JUSTICE O'CONNOR delivered the opinion of the Court.
This case presents the question whether an employer charged with discrimination in hiring can toll the continuing accrual of backpay liability under § 706(g) of Title VII, 42 U. S. C. § 2000e-5(g), simply by unconditionally offering the claimant the job previously denied, or whether the employer also must offer seniority retroactive to the date of the alleged discrimination.
In June and July 1971, Judy Gaddis, Rebecca Starr, and Zettie Smith applied at a Ford Motor Co. (Ford) parts warehouse located in Charlotte, N. C., for jobs as "picker-packers," "picking" ordered parts from storage, and "packing" them for shipment. At the time, no woman had ever worked in that capacity at the Ford warehouse. All three women
In January 1973, GM recalled Gaddis and Starr to their former positions at its warehouse. The following July, while they were still working at GM, a single vacancy opened up at Ford. Ford offered the job to Gaddis, without seniority retroactive to her 1971 application. Ford's offer, however, did not require Gaddis to abandon or compromise her Title VII claim against Ford. Gaddis did not accept the job, in part because she did not want to be the only woman working at the warehouse, and in part because she did not want to lose the seniority she had earned at GM. Ford then made the same unconditional offer to Starr, who declined for the same reasons. Gaddis and Starr continued to work at the GM warehouse, but in 1974 the warehouse was closed and they were laid off. They then unsuccessfully sought new employment until September 1975, when they entered a Government training program for the unemployed.
Smith applied again for work at Ford in 1973, but was never hired. She worked elsewhere, though at lower wages
In contrast to Gaddis', Starr's, and Smith's difficulties, at least two of the three men hired by Ford in 1971 were still working at the warehouse at the time of the trial in 1977.
In July 1975, the EEOC sued Ford in the United States District Court for the Western District of North Carolina, alleging that Ford had violated Title VII of the Civil Rights Act of 1964, 78 Stat. 253, as amended, 42 U. S. C. § 2000e et seq. (1976 ed. and Supp. IV), by refusing to hire women at the Charlotte warehouse. The Commission sought injunctive relief and backpay for the victims.
After trial, the District Court found that Ford had discriminated against the three women on the basis of their sex and awarded them backpay in an amount equal to "the difference between the amount they would have earned had they been hired in August 1971, and the amounts actually earned or reasonably earnable by them" between that date and the date of the court's order. App. to Pet. for Cert. A-170. The District Court rejected Ford's contention that Gaddis and Starr were not entitled to backpay accruing after the dates on which they declined Ford's offer of employment. Id., at A-170 to A-171.
The United States Court of Appeals for the Fourth Circuit affirmed the District Court's finding of unlawful discrimination, as well as the court's award to Gaddis and Starr of backpay that had accrued after July 1973, when the women rejected Ford's unconditional job offer. 645 F.2d 183 (1981). The court suggested that, had Ford promised retroactive seniority with its job offer, the offer would have cut off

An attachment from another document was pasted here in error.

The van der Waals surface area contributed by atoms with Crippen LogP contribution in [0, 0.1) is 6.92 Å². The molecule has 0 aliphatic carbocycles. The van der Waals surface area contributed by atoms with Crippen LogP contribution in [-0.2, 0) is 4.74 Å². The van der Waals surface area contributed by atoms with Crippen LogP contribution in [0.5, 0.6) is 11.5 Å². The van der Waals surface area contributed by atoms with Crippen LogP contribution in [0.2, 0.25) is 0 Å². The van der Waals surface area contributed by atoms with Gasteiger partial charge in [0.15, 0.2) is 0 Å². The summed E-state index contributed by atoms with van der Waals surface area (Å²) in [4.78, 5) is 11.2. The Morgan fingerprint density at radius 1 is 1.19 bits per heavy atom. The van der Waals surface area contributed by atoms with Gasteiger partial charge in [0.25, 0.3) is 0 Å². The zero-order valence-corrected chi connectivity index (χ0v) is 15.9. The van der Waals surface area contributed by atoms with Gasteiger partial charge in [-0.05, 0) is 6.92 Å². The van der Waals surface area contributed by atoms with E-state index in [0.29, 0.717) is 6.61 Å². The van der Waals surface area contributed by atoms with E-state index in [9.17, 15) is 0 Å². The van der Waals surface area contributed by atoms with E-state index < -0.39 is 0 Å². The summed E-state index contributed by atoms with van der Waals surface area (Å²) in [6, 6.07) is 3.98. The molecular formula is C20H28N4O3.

Ford then petitioned this Court for a writ of certiorari, contending, inter alia, that its unconditional job offer to Gaddis and Starr should have cut off the further accrual of backpay liability.
Section 706(g) of the Civil Rights Act of 1964, 78 Stat. 261, as amended, 42 U. S. C. § 2000e-5(g), governs the award of backpay in Title VII cases. In pertinent part, § 706(g) provides:
Under § 706(g), then, "backpay is not an automatic or mandatory remedy; . . . it is one which the courts `may' invoke" in the exercise of their sound "discretion [which] is equitable in nature." Albemarle Paper Co. v. Moody, 422 U.S. 405, 415, 416 (1975). Nonetheless, while "the power to award backpay is a discretionary power," id., at 447 (BLACKMUN, J., concurring in judgment), a "court must exercise this power `in light of the large objectives of the Act,'" and, in doing so, must be guided by "meaningful standards" enforced by "thorough appellate review." Id., at 416 (opinion of the Court) (citations omitted). Moreover, as we emphasized in Albemarle Paper, in Title VII cases
In this case, Ford and the EEOC offer competing standards to govern backpay liability. Ford argues that if an employer unconditionally offers a claimant the job for which he previously applied, the claimant's rejection of that offer should toll the continuing accrual of backpay liability.
The "primary objective" of Title VII is to bring employment discrimination to an end, Albemarle Paper, 422 U. S., at 417, by "`achiev[ing] equality of employment opportunities and remov[ing] barriers that have operated in the past to favor an identifiable group . . . over other employees.'" Ibid. (quoting Griggs v. Duke Power Co., 401 U.S. 424, 429-430 (1971)). See also McDonnell Douglas Corp. v. Green, 411 U.S. 792, 800 (1973). "[T]he preferred means for achieving" this goal is through "[c]ooperation and voluntary compliance." Alexander v. Gardner-Denver Co., 415 U.S. 36, 44 (1974).
To accomplish this objective, the legal rules fashioned to implement Title VII should be designed, consistent with other Title VII policies, to encourage Title VII defendants promptly to make curative, unconditional job offers to Title VII claimants, thereby bringing defendants into "voluntary compliance" and ending discrimination far more quickly than could litigation proceeding at its often ponderous pace. Delays in litigation unfortunately are now commonplace, forcing the victims of discrimination to suffer years of underemployment or unemployment before they can obtain a court order awarding them the jobs unlawfully denied them. In a better world, perhaps, lawsuits brought under Title VII would speed to judgment so quickly that the effects of legal rules on the behavior of the parties during the pendency of litigation would not be as important a consideration. We do not now live in such a world, however, as this case illustrates.